The very heart of the film are the performances of Forest Whitaker as Archbishop Desmond Tutu and Eric Bana as death row prisoner Piet Blomfeld. Nearly unrecognizable as the real-life humanitarian, Whitaker continues to prove why he is truly a great actor as he plays Tutu as a man of faith and one who makes a promise to a family and will stop at nothing to make sure that promise goes through. However, where in the case of some films, Tutu doesn’t necessarily need to go on the offensive as Tutu is a man of peace. Yes, he gets plagued by nightmares and sometimes feels a sort of distance when it comes to his own family, but for him, doing what is right is not a job, but a privilege for the people of South Africa.

As for Eric Bana, this is perhaps one of his best roles yet. The Australian actor, who many will remember playing Bruce Banner in Ang Lee’s 2003 take of the Hulk, has done his share of versatile roles. However, as the embittered Piet Blomfeld, Bana brings force a driven and emotional performance as a man who killed due to the effects of Apartheid but seeks redemption by helping Tutu solve the case through a series of meetings. At first, the tension between Blomfeld and Tutu is there to a tee. However, things soon become better and in his last shot at faith and redemption, Blomfeld ultimately does something unexpected for everyone involved and this just proves that people can truly learn to adapt when there is a major change within a country once known for its harsh sense of racism.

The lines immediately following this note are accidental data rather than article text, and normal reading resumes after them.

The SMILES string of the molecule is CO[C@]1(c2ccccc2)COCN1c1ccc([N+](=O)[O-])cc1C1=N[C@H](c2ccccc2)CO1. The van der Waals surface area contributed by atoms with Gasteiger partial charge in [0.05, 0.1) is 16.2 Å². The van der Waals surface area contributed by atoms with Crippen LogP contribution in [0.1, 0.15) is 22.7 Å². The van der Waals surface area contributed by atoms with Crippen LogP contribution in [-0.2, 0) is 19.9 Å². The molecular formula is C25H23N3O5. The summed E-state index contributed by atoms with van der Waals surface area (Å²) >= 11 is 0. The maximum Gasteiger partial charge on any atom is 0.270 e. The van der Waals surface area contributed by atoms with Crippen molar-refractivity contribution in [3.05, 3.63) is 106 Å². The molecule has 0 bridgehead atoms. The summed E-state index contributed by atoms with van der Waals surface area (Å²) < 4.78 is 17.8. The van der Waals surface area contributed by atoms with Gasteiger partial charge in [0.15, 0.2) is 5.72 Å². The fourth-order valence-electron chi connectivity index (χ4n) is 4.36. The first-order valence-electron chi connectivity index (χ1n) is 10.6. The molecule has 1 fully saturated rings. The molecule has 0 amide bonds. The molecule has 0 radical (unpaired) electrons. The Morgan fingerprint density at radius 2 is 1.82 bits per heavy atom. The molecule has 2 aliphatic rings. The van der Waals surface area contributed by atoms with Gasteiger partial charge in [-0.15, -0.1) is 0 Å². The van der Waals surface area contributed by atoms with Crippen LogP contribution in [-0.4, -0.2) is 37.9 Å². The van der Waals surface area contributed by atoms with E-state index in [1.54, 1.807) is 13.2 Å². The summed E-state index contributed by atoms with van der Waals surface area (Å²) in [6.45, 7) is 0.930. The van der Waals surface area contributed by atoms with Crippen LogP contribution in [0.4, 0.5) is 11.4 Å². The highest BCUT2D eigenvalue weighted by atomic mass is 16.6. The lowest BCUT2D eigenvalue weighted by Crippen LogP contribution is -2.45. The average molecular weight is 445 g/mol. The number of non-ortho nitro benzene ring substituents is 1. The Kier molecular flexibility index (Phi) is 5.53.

The Forgiven is a very moving, powerful, and emotional film that brings out some of the best performances by leads Forest Whitaker and Eric Bana along with a climactic turn that just proves that with political change, some people can in fact change themselves.


Saban Films presents a Light and Dark Films/Jeff Rice Films production in association with LB Entertainment, thefyzz facility, and Flexibon Films. Director: Roland Joffé. Producers: Craig Baumgarten, Zaheer Bhyat, and Roland Joffé. Writers: Michael Ashton and Roland Joffé; based on the stage play “The Archbishop and the Antichrist” by Ashton. Cinematography: William Wages. Editing: Megan Gill.

Cast: Forest Whitaker, Eric Bana, Jeff Gum, Morné Visser, Terry Norton, Rob Gough, Debbie Sherman, Warrick Grier, David Butler.